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2010 Acura TSX Pros and Cons at TrueDelta: Well balanced package, some fun included. by pharmageek



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While the TSX won't take the prize in any single category (power, handling, tech, space), it offers a good dose of all of the above with solid reliability and without a cringe-inducing price tag. The fact that it's fun to drive just makes it better.

Update (24 Nov 2014) - With a few suspension mods and better tires, the fun to drive factor has increased substantially with little impact on daily driveability (though comfort is, of course, marginally compromised). At a little over 63000 miles, the car is tight and rattle free and still drives like new with a maintenance schedule that is somewhat more frequent than what the car's computer requires. This is more due to my obsessive nature than anything else. Fuel economy continues to be 5-10% better than EPA estimates in mixed and highway driving. I plan to keep this car until at least 150K miles and should enjoy every one of them if things continue as they are.

Reviewed: 2010 Acura TSX

4dr Sedan 201-horsepower 2.4L I4 5-speed shiftable automatic FWD

Why the 2010 Acura TSX?

Fuel economy

Surprisingly good fuel economy. Averaging around 27 mpg even with mixed driving conditions and a lead foot more often than not. Beats the EPA estimates easily especially in highway driving where 32+ MPG is possible.

Powertrain performance

Don't let the low numbers fool you. Plenty of grunt for everyday duty (but don't go hauling around a bunch of passengers). Things really liven up when the tach gets north of 5000 RPM. Sounds great up there too.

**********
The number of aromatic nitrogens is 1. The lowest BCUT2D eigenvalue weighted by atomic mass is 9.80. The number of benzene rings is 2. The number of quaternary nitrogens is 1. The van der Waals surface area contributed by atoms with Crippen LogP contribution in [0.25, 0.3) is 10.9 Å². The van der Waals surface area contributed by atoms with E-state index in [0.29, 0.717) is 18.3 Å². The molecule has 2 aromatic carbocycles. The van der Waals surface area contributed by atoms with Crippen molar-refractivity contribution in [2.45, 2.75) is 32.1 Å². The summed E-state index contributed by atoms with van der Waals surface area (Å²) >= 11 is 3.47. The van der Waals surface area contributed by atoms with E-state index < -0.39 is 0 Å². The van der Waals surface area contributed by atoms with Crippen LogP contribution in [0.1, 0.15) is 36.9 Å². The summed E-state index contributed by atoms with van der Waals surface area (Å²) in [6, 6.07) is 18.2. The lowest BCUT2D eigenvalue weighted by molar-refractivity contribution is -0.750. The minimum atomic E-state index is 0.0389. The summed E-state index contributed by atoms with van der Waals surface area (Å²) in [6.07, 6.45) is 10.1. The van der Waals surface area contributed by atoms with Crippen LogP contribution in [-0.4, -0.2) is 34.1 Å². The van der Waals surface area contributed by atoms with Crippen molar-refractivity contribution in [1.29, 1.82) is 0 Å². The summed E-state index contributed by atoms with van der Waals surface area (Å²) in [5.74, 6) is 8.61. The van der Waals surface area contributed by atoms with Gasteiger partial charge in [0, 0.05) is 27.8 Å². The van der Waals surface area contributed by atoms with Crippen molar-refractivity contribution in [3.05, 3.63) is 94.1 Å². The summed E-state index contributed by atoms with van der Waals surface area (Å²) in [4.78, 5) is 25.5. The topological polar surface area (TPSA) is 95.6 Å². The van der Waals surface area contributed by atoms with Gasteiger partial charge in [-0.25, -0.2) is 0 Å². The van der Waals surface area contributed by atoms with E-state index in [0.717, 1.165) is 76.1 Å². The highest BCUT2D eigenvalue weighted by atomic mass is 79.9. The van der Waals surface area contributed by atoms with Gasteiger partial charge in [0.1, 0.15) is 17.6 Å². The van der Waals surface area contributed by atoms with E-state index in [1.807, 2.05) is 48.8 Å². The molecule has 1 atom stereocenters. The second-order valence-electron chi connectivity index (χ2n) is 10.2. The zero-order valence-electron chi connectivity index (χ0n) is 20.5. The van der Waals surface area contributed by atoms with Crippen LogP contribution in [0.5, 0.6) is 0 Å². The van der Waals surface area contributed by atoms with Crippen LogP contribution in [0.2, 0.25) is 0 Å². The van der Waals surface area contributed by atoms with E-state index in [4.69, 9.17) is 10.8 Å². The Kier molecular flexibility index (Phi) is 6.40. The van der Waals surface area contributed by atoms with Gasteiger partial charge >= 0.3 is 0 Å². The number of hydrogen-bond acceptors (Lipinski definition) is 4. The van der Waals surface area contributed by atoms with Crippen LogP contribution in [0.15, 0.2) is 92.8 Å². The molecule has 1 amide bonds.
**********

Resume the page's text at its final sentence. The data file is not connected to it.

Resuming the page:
Front seat support & comfort

Drove 4 straight hours in these seats. They hug in corners and don't leave you butt feeling numb even after long drives. Not many seats out there that are more comfortable (Volvo is one of the makers that comes to mind with better seats)


This is a front wheel driver, so don't get any ideas of matching a BMW or anything like that. That said, handling is very sharp for a front wheeler with 60/40 front/rear weight bias, and is certainly better than what you'll get with the most common 4-door sedans. Could do with lighter wheels and better tires. I actually take joy rides with her.

Reliability & durability

A total of more than 33000 miles with this car and the only issue of note is a minor rattle that came up that I isolated to the dash gauge cluster cover. My local dealership took care of this under warranty and haven't had any further issues. The engine is a thing of beauty; just give it regular oil and filter changes.

Why Not the 2010 Acura TSX?

Safety & braking

One of the demerits of the TSX. Braking is easily modulated, but generally weaker than average for a near lux car though they are fine for daily road use. Upgrading to better brake lines, pads and rotors goes a long way to remedy this.

Rear seat room & comfort